Today
Tue 26 October 2021

David Hencke explains why the Home Secretary’s intervention in the Daniel Morgan Independent Panel report is so unprecedented and disturbing

Priti Patel’s ill-timed intervention to delay the publication of the Independent Panel report into the murder of Daniel Morgan could spell the end of independent panels.

Who would want to spend years investigating highly complex, systemic, tragic issues only to have your words censored and delayed by a Government minister?

There is a history in the UK of independent panels investigating difficult and long-standing subjects. Hillsborough, the first inquiry set up by former Home Secretary Alan Johnson in 2009, involved the tragic death of 96 football fans in 1989 at an FA Cup semi-final. The case had been festering, unsolved for 20 years and legal proceedings are still ongoing.

The Gosport War Memorial Hospital Independent Panel, set up by health minister Norman Lamb in 2014, investigating the unexplained deaths at the hospital, followed a 20-year campaign by relatives to have their case heard. I was on the Gosport Panel, which has now triggered a police investigation, after it found that 456 elderly people at the hospital had their lives shortened.

The Daniel Morgan report – now delayed – followed a 30-year campaign for justice by his brother, Alastair, into his brutal murder and corruption involving the Metropolitan Police and the Murdoch media empire.

Independent panels are unique. They are not led by a judge and they don’t cross-examine witnesses. Instead of articulating just one person’s view, a collaborative group of experts work away in private for years, assembling evidence and drawing up an indisputable factual account of what happened, often unearthing previously undisclosed material.

They typically have a family-first policy of informing the relatives of their findings and keeping them fully informed of their progress, without publicly releasing what they have found until the end of the inquiry.

The collaborative effort is encouraged by their chairs – who are typically fiercely independent. Two were chaired by Bishop James Jones, former Bishop of Liverpool, while the Daniel Morgan review is chaired by Baroness Nuala O’Loan. Both are known for their opposition to any interference and those who know Baroness O’Loan say she will not take Patel’s actions lying down.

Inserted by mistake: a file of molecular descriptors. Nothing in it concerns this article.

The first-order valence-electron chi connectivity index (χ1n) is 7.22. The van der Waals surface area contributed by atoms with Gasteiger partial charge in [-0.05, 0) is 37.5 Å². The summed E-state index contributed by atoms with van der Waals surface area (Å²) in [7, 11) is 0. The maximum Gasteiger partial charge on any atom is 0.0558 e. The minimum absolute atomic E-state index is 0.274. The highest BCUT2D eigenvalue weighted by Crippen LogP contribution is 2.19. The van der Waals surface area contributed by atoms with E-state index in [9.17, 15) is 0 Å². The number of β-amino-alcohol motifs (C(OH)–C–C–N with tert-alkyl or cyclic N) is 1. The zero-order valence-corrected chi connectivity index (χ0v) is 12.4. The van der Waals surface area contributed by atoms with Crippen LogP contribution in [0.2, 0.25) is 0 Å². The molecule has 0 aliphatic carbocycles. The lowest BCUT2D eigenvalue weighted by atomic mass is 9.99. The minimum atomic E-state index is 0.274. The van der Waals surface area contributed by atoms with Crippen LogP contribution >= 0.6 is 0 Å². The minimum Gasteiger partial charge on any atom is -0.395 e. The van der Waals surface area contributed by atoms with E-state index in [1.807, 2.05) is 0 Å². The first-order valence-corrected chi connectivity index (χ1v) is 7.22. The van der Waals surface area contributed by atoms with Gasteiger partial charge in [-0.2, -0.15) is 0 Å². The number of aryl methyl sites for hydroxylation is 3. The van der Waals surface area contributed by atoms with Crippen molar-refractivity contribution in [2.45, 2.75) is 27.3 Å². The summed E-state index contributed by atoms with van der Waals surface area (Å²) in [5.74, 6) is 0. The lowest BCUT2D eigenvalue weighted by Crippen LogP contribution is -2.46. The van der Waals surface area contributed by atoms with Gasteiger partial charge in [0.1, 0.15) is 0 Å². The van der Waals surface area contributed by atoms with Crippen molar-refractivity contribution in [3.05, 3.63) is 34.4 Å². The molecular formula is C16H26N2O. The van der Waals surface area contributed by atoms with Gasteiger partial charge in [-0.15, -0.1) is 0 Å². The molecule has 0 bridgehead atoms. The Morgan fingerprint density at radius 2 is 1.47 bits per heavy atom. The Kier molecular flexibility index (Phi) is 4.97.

The independent panel system has its enemies. Lawyers and judges dislike them, given they could deprive their professions of power and income. Politicians are also anxious about them – worried about what they might reveal.

The Gosport inquiry nearly never happened because civil servants took advantage of Norman Lamb going on a camping holiday to France to draft a parliamentary answer, rejecting the need for an inquiry. It was only when he checked his emails while in France that he realised this was happening and countermanded the civil servants.

Lamb himself has rebuked the Home Secretary’s actions in relation to the Daniel Morgan review, calling it a “very dangerous precedent”.

“Any move to vet or delay an independent report damages the integrity of the independent panel system. This is a system that should be developed by the government not undermined,” he added yesterday.

In recent times, former Prime Minister and Home Secretary Theresa May had been persuaded to replace an independent panel examining historic child sexual abuse with a full legal inquiry – though not chaired by a judge. And May’s successor, Amber Rudd, reversed Theresa May’s plan to have an independent panel examine the 1984 ‘Battle of Orgreave’, where police charged striking miners.

So, does Priti Patel have any justification for delaying this inquiry report? Two questions have surfaced from my contacts: was there any suggestion that some written evidence given by senior Metropolitan Police officers to the panel had been wrongly presented in the report and has therefore caused a dispute? And would disclosure of some facts jeopardise a strategy to re-open investigations into corrupt officers – hence the reference to national security?

Even if this is the case, Patel’s insistence on vetting the report is a breach of the terms of reference and could open the Home Secretary to a legal challenge. So it is no surprise that the panel has refused to hand over its finding. The inquiry has its own QC, Kate Blackwell, who sat with me on the Gosport inquiry and is a formidable legal practitioner.

The person who is entitled to see the report first is Alastair Morgan, Daniel’s brother, before it is released to Parliament and the media. If it is tampered with by Priti Patel beforehand, that would be a breach of the practice adopted by both the Gosport and Hillsborough inquiries.

It would be surprising if Priti Patel can indefinitely hold back the publication of the report – and it’s right for the panel to take a stand.

Whether the independent panel system – which was heavily supported by Theresa May when she was Prime Minister – can survive this is another matter. As a way of shedding light on issues of grave sensitivity and importance, I hope that it will.

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